Candida virulence factors

O’Donnell, L. E., Robertson, D. and Ramage, G. (2015) Candida virulence factors. In: Ribeiro Rosa, E. A. (ed.) Oral Candidosis. Springer, pp. 7-19. ISBN 9783662471937 (doi:10.1007/978-3-662-47194-4_2)

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The prevalence of invasive fungal infections has risen significantly worldwide, and although over 600 fungal species are reported as human pathogens, Candida species are arguably the most frequently isolated and the most important cause of morbidity and mortality in humans. In fact, Candida species are considered the fourth most common cause of hospital-acquired bloodstream infections in the United States. Candida albicans is the principal candidal pathogen; however, infections caused by non-C. albicans (NCAC) species, such as C. glabrata, C. dubliniensis, C. tropicalis, and C. parapsilosis have increased considerably. This changing dynamic in NCAC species has been suggested to be due to their intrinsic resistance toward antifungal drugs when compared with C. albicans.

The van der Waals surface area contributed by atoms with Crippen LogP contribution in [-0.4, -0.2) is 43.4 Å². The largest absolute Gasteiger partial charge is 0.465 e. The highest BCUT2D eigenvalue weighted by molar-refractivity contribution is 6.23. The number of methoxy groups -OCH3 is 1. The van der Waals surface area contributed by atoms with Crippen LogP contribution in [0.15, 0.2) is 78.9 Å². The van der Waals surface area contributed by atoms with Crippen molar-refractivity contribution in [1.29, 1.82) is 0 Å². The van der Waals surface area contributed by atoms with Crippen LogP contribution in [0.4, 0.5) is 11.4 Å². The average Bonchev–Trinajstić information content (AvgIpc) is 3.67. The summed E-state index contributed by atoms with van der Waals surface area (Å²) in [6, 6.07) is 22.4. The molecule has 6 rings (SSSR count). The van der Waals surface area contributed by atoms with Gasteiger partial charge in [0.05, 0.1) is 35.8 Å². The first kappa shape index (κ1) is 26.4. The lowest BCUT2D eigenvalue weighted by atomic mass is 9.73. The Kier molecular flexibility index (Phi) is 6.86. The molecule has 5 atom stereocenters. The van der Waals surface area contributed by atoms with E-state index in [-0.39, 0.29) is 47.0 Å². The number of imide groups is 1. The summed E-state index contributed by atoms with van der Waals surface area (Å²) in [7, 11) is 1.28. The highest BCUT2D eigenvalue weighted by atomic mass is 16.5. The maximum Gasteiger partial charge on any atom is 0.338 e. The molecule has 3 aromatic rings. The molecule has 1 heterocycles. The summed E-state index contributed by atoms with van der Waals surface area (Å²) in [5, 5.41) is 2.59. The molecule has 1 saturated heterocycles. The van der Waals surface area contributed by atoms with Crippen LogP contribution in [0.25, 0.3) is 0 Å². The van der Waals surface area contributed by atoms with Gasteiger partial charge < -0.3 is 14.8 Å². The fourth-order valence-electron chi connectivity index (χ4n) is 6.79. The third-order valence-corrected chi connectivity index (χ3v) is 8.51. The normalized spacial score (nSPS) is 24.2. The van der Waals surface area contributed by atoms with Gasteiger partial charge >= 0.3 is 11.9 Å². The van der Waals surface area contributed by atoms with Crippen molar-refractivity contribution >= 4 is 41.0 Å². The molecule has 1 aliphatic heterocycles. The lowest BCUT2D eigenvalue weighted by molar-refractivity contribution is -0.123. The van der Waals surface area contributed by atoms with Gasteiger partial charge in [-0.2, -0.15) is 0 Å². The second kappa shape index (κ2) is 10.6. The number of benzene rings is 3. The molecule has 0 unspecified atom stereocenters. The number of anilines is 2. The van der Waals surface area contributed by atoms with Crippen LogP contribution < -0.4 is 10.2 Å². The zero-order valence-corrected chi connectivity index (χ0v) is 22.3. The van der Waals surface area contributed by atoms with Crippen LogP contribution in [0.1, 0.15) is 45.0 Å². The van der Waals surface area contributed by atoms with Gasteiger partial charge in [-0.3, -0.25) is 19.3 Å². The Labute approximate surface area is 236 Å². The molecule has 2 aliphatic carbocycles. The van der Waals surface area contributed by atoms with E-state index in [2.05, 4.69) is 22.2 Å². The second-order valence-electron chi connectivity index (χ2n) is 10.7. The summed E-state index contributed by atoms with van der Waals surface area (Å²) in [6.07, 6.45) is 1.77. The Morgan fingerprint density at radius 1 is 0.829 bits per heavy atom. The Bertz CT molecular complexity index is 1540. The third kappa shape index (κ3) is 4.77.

Item Type:Book Sections
Glasgow Author(s) Enlighten ID:Ramage, Professor Gordon and Robertson, Mr Douglas
Authors: O’Donnell, L. E., Robertson, D., and Ramage, G.
College/School:College of Medical Veterinary and Life Sciences > School of Medicine, Dentistry & Nursing > Dental School

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